Proof of this liability insurance must be kept available in the vehicle at all times, including when registering a vehicle, renewing license plates, or anytime a police officer or the Department of Revenue asks you to show proof of insurance.
South Dakota Small Claims Limits: $12,000 [recently up from $8,000]
South Dakota Personal Injury Statute of Limitations: 3 years
South Dakota Auto Accidents Involving Government Vehicles: In most cases, government entities receive protection from private lawsuits under a legal doctrine known as “government immunity” or “sovereign immunity.” This doctrine doesn’t necessarily provide complete protection for the government, however. In fact, it may just impose extra notice requirements on you before filing suit. For more information on this type of government protection, follow this link to the FreeAdvice.com article on vehicle accident claims against government entities. Keep in mind that, depending on which government entity, there are frequently special requirements for how long you have to notify them of your claim. See below for some South Dakota specific details:
Requirements for Filing Against Government Entities:
1) For filing against the Federal Government: Use Standard Form 95 and follow the instructions on the back page. The form must be completed and submitted to the appropriate agency within two years after the claim accrues.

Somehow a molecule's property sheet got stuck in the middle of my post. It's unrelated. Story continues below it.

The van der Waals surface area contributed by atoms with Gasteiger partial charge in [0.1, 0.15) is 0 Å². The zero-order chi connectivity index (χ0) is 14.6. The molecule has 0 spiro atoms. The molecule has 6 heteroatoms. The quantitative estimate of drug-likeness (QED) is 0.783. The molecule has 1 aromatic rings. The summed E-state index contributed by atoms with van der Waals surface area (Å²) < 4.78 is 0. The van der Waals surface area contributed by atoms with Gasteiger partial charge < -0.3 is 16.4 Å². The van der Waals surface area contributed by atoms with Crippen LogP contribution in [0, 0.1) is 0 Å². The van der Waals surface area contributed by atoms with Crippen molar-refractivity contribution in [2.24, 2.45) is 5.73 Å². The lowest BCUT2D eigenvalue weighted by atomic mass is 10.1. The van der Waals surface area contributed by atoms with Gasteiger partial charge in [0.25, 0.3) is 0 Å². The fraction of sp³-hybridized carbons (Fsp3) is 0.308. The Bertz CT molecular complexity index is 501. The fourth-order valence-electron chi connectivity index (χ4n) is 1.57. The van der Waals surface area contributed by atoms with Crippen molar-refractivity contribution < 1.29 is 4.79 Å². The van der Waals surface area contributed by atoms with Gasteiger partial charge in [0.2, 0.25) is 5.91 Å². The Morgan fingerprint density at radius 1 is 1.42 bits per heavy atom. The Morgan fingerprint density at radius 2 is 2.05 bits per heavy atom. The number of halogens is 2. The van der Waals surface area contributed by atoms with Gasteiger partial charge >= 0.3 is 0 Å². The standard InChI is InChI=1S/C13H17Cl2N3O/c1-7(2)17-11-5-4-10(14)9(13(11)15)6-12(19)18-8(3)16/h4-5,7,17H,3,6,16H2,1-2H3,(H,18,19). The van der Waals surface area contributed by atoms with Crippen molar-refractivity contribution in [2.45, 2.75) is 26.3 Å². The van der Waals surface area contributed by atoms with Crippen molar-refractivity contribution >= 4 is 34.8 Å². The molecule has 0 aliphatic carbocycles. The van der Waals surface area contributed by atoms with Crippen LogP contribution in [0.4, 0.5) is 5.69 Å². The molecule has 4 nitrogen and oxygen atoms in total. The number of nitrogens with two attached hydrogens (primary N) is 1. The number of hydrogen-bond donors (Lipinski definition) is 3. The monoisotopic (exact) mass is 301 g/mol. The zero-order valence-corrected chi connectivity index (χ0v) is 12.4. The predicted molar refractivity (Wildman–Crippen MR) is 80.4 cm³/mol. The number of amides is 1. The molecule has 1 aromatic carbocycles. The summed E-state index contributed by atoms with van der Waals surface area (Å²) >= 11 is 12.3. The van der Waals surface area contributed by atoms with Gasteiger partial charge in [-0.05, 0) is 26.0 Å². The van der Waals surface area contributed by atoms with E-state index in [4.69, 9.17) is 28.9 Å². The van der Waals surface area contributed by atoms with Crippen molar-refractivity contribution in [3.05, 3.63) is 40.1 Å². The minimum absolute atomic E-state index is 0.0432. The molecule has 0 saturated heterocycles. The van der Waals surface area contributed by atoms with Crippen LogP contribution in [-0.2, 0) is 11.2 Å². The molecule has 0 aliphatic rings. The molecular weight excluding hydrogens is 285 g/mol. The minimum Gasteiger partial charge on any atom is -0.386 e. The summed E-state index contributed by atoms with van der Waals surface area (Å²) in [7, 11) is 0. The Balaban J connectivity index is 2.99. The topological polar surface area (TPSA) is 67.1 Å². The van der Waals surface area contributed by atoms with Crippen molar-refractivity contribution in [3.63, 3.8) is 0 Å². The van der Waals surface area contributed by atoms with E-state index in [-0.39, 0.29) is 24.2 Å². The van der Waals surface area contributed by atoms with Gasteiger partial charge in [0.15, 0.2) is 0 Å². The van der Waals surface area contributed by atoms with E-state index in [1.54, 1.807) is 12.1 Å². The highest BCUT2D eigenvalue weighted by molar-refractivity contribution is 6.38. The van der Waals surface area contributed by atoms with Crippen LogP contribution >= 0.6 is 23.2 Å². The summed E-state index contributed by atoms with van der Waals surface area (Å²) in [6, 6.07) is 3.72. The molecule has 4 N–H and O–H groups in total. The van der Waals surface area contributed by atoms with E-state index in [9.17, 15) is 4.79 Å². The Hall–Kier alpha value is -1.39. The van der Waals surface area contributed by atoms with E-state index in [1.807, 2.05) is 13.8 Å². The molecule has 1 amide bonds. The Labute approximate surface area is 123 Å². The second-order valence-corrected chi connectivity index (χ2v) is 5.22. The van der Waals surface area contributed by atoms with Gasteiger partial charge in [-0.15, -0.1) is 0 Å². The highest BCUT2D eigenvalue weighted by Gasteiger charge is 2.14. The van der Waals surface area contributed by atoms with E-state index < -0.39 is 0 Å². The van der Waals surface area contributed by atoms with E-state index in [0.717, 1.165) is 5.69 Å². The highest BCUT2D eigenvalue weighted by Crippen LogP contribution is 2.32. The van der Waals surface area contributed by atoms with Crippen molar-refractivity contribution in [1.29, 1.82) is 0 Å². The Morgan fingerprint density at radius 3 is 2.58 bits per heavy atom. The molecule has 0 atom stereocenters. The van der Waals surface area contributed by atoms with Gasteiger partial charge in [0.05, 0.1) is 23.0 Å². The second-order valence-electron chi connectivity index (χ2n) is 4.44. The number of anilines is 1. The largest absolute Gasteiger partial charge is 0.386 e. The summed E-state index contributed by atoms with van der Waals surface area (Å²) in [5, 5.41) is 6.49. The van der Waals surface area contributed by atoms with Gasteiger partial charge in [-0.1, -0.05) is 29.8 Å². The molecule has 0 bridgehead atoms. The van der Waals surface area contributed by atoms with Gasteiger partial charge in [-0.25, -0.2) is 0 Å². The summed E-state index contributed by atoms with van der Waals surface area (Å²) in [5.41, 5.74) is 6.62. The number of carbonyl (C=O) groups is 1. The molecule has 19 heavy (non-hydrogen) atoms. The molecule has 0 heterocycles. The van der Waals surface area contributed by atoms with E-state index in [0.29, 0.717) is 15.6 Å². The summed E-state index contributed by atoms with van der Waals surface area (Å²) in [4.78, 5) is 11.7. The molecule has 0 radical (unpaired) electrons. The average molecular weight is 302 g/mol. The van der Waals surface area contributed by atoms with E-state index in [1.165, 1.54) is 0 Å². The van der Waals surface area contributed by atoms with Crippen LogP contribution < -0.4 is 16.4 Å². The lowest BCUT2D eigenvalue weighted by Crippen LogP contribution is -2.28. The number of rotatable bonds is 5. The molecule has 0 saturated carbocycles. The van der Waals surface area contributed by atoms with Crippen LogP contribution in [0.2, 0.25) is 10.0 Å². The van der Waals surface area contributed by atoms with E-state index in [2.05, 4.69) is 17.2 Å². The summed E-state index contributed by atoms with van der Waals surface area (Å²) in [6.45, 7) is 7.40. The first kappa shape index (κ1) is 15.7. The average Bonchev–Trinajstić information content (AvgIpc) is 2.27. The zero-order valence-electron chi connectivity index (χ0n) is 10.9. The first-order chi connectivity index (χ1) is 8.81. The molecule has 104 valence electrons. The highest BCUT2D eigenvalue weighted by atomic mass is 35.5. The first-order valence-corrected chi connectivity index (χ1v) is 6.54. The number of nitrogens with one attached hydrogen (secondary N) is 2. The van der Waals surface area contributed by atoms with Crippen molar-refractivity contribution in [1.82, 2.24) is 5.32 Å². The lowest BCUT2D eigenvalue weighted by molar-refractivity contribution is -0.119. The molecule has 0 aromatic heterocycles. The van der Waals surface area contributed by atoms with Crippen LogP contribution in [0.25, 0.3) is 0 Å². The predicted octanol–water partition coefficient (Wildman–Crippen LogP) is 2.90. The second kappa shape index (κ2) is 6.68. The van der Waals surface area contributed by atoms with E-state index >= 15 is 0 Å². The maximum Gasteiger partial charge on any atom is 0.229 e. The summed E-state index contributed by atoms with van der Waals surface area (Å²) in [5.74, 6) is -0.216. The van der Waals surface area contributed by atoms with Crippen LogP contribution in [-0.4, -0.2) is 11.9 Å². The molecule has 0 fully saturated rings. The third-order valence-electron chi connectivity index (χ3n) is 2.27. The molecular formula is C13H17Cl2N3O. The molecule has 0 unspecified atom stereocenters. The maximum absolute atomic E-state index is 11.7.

2) For filing against the State of South Dakota: For the purposes of the South Dakota accident reporting system, all accidents involving at least one motor vehicle in which injuries or fatalities occur, and/or in which at least $1,000 of property damage appears to have occurred, must be reported to the Office of Accident Records by a qualified law enforcement official. To the extent that a law enforcement officer is not present, the driver involved in such an accident must give notice to the nearest law enforcement officer who has jurisdiction, immediately, by the quickest means of communication possible. The law enforcement officer then has a duty to investigate the traffic accident and affix a notice to the damaged vehicles indicating that the state investigation has begun. Within three days of the end of the investigation, the Department of Public Safety must receive the completed investigation report of the accident. As you can see, once an accident occurs, the Department of Public Safety gets involved very quickly and the investigations proceed quickly as well. In order to stay on top of things and ensure that you have gathered all necessary evidence as fast as possible, you should contact a qualified South Dakota car accident attorney.